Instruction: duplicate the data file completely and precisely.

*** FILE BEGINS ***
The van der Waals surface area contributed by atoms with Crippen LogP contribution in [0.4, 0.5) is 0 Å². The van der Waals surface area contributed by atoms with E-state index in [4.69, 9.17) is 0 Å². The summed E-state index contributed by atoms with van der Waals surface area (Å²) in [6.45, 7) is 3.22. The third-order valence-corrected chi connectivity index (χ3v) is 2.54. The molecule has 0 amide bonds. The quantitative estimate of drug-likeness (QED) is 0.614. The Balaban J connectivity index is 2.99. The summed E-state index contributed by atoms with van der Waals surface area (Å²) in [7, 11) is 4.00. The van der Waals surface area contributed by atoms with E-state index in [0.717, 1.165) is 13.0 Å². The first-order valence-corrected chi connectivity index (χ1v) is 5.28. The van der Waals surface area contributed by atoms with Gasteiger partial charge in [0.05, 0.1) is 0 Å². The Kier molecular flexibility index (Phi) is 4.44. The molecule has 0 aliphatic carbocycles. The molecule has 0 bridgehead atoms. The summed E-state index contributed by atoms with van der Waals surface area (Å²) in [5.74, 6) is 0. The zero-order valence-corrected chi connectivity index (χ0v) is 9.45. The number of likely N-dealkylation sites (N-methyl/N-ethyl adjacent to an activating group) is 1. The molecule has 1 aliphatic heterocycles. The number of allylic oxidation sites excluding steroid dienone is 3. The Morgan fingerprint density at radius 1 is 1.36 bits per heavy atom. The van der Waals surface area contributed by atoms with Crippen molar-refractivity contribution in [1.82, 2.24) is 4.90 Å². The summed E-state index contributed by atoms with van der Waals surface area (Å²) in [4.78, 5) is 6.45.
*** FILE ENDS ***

The van der Waals surface area contributed by atoms with Crippen LogP contribution in [0.4, 0.5) is 0 Å². The van der Waals surface area contributed by atoms with E-state index in [4.69, 9.17) is 0 Å². The summed E-state index contributed by atoms with van der Waals surface area (Å²) in [6.45, 7) is 3.22. The third-order valence-corrected chi connectivity index (χ3v) is 2.54. The molecule has 0 amide bonds. The quantitative estimate of drug-likeness (QED) is 0.614. The Balaban J connectivity index is 2.99. The summed E-state index contributed by atoms with van der Waals surface area (Å²) in [7, 11) is 4.00. The van der Waals surface area contributed by atoms with E-state index in [0.717, 1.165) is 13.0 Å². The first-order valence-corrected chi connectivity index (χ1v) is 5.28. The van der Waals surface area contributed by atoms with Gasteiger partial charge in [0.05, 0.1) is 0 Å². The Kier molecular flexibility index (Phi) is 4.44. The molecule has 0 aliphatic carbocycles. The molecule has 0 bridgehead atoms. The summed E-state index contributed by atoms with van der Waals surface area (Å²) in [5.74, 6) is 0. The zero-order valence-corrected chi connectivity index (χ0v) is 9.45. The number of likely N-dealkylation sites (N-methyl/N-ethyl adjacent to an activating group) is 1. The molecule has 1 aliphatic heterocycles. The number of allylic oxidation sites excluding steroid dienone is 3. The Morgan fingerprint density at radius 1 is 1.36 bits per heavy atom. The van der Waals surface area contributed by atoms with Crippen molar-refractivity contribution in [1.82, 2.24) is 4.90 Å². The summed E-state index contributed by atoms with van der Waals surface area (Å²) in [4.78, 5) is 6.45.